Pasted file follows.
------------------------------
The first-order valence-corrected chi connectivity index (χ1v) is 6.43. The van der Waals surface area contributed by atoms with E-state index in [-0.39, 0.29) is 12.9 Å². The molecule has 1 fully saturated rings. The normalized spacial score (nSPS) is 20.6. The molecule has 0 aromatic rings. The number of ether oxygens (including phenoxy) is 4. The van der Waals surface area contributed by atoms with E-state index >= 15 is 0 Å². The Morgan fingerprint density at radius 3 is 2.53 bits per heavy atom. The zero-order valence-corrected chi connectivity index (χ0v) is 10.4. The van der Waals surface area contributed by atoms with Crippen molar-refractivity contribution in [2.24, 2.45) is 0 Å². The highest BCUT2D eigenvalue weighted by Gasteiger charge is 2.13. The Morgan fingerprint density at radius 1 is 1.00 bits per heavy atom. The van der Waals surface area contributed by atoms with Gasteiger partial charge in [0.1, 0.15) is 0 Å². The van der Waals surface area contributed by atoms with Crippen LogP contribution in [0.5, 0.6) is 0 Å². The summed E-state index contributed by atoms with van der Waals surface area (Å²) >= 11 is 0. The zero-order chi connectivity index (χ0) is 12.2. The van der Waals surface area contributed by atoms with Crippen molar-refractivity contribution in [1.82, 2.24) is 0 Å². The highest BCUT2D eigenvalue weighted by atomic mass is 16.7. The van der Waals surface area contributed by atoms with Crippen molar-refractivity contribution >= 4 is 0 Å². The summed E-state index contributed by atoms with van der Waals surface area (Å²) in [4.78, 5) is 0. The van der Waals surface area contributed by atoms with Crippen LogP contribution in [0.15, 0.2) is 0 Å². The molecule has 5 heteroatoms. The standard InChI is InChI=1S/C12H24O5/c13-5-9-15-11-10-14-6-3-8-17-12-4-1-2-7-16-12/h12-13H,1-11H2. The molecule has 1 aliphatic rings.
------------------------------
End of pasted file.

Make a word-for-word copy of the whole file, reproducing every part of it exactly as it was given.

The first-order valence-corrected chi connectivity index (χ1v) is 6.43. The van der Waals surface area contributed by atoms with E-state index in [-0.39, 0.29) is 12.9 Å². The molecule has 1 fully saturated rings. The normalized spacial score (nSPS) is 20.6. The molecule has 0 aromatic rings. The number of ether oxygens (including phenoxy) is 4. The van der Waals surface area contributed by atoms with E-state index >= 15 is 0 Å². The Morgan fingerprint density at radius 3 is 2.53 bits per heavy atom. The zero-order valence-corrected chi connectivity index (χ0v) is 10.4. The van der Waals surface area contributed by atoms with Crippen molar-refractivity contribution in [2.24, 2.45) is 0 Å². The highest BCUT2D eigenvalue weighted by Gasteiger charge is 2.13. The Morgan fingerprint density at radius 1 is 1.00 bits per heavy atom. The van der Waals surface area contributed by atoms with Gasteiger partial charge in [0.1, 0.15) is 0 Å². The van der Waals surface area contributed by atoms with Crippen LogP contribution in [0.5, 0.6) is 0 Å². The summed E-state index contributed by atoms with van der Waals surface area (Å²) >= 11 is 0. The zero-order chi connectivity index (χ0) is 12.2. The van der Waals surface area contributed by atoms with Crippen molar-refractivity contribution in [1.82, 2.24) is 0 Å². The highest BCUT2D eigenvalue weighted by atomic mass is 16.7. The van der Waals surface area contributed by atoms with Crippen molar-refractivity contribution >= 4 is 0 Å². The summed E-state index contributed by atoms with van der Waals surface area (Å²) in [4.78, 5) is 0. The van der Waals surface area contributed by atoms with Crippen LogP contribution in [0.15, 0.2) is 0 Å². The molecule has 5 heteroatoms. The standard InChI is InChI=1S/C12H24O5/c13-5-9-15-11-10-14-6-3-8-17-12-4-1-2-7-16-12/h12-13H,1-11H2. The molecule has 1 aliphatic rings.